Watch for digital snake-oil salesmen
In light of Facebook’s impending IPO, there’s a lot of chatter about whether they’re worth the mythical $100 billion dollars that experts are estimating.
I’m not sure they’ll make it to that milestone before they go public, but in this case, close only counts in horseshoes, hand grenades and Facebook IPOs. Seriously, is anyone going to downplay them if they’re only worth $90 billion?
Back in reality where most of us don’t deal in billions, the question remains: What is Facebook worth to your business? The right answer is “You get out of it what you put in.”
The landscape is flooded with so-called experts who want to teach you how to put Facebook to work for you in five minutes a day, or once a week or with some nominal amount of effort. The reality is it’s just not possible to get value out of a service without putting time, energy and effort into it.
I label these “experts” as digital snake-oil salesmen. It’s quite an ingenious scam, actually. They’re asking you to pay them to teach you how to get a free lunch. How many free lunches have you had lately?
The value of Facebook (and all of the other social media players) is its ability to facilitate connections between people. Some of the people already know each other, and some are strictly digital friendships. In both cases, the value comes from the relationship. If you put in five minutes a week, can you expect to have meaningful interactions with your “friends?”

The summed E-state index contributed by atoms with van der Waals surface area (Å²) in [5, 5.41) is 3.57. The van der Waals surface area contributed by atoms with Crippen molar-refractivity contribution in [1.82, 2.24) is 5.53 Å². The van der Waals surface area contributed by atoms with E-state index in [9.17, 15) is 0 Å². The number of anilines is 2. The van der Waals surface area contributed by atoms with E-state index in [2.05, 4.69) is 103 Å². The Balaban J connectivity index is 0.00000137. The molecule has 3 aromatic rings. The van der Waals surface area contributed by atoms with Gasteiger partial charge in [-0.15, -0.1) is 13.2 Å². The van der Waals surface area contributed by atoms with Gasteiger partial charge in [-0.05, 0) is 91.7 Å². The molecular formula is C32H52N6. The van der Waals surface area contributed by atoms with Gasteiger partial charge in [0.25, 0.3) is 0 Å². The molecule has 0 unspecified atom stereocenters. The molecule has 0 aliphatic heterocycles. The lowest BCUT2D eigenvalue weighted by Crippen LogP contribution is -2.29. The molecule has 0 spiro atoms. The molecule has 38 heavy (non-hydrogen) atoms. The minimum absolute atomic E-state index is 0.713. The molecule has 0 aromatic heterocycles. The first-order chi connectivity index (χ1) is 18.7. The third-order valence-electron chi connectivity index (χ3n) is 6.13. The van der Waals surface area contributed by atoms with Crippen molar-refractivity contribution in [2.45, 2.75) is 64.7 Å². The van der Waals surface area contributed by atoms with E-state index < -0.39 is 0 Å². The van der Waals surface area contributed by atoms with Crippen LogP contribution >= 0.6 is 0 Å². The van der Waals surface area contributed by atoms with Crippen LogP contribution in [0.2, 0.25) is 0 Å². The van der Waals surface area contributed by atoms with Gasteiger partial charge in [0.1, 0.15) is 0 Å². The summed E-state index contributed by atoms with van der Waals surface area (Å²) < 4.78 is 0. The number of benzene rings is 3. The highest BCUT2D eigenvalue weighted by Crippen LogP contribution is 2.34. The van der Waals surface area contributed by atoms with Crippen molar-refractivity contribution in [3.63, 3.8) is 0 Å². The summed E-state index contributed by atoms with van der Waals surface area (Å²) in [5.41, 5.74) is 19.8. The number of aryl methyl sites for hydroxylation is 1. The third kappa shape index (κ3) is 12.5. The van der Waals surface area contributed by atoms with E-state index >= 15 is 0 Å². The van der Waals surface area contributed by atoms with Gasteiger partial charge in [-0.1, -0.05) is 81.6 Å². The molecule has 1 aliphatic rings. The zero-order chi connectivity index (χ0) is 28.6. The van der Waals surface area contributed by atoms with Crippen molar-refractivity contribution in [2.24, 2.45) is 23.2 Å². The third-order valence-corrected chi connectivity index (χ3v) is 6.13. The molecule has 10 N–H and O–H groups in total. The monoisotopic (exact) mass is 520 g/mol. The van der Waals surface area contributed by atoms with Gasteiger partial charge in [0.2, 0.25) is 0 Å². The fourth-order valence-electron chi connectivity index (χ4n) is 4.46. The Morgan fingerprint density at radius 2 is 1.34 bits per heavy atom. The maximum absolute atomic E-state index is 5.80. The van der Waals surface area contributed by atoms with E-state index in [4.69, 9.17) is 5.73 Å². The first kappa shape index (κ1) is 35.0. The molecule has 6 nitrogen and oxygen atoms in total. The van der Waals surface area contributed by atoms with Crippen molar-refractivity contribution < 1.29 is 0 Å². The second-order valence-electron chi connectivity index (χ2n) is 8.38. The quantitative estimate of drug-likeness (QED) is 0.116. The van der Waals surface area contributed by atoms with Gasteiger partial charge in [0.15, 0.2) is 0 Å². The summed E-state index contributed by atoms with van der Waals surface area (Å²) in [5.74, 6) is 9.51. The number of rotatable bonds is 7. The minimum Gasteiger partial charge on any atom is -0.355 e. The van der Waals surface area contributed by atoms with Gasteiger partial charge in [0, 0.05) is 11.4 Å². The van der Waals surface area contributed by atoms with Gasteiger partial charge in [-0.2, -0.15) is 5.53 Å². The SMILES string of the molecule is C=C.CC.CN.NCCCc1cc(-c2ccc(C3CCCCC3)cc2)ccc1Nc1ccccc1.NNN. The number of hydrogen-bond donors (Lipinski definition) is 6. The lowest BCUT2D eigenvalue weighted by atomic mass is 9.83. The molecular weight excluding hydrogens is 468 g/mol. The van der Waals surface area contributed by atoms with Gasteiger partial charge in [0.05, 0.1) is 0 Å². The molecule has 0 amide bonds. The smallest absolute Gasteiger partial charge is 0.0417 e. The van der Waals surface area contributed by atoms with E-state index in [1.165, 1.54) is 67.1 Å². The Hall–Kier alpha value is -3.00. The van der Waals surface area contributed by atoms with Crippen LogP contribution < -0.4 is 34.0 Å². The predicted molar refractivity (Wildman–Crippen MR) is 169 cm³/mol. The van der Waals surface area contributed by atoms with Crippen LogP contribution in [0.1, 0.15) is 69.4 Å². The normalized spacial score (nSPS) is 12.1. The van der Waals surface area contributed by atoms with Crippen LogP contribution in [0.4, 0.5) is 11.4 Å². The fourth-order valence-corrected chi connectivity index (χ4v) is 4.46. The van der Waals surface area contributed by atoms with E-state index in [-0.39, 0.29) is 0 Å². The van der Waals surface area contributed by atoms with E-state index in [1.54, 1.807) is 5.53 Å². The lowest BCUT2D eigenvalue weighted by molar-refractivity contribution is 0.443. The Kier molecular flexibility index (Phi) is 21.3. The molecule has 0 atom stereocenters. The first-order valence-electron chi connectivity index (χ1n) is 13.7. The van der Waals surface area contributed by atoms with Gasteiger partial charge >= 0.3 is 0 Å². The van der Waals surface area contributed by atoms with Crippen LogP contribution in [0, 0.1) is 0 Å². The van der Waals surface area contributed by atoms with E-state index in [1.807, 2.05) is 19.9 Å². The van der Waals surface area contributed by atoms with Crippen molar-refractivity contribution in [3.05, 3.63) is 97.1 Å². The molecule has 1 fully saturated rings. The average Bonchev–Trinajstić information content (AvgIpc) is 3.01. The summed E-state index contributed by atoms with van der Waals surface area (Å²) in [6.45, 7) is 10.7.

I don’t want to come off as overly cynical. There are a lot of legitimate resources, experts and teachers who are on the up-and-up. Unfortunately, it’s not always easy to tell the difference between legitimate proponents and con-artists, especially when the frontier of technology is moving so fast.
There has to be some way to differentiate the signal from the noise.
That brings me to third-party service providers who offer to handle your Facebook presence for you (full disclosure: I fall into this category depending on when you ask me). There is nothing inherently wrong with sourcing your social networking presence. However it can be dangerous if you’re not on the same page with the vendor you choose.
One of my favorite quotes is from Eames: “Don’t delegate understanding.”
When you delegate understanding, in business or in anything else, you are placing your success or failure on the shoulders of someone else. If you get six months into a social media campaign and your vendor is under-delivering, or worse, skips town, then you’re left to start from zero. That’s valuable time that
can really impact your bottom line.
Nobody walks around these days saying “Wow, I have so much free time!” I get it. It might feel like you don’t have enough time to learn about Facebook, Internet trends, etc. You have to make time. Even if you source that work to someone else, you need to understand on some level what they’re doing for you.
It’s tough for a professional to keep his/her finger on the pulse when they’ve got inventory, clients, customers, employees and about 100 billion other things to worry about. But if you don’t find some time to fit social media into that mix, you might as well put your money elsewhere because there’s no silver bullet.
Original article written by Jesse Bushkar for The Savannah Morning News.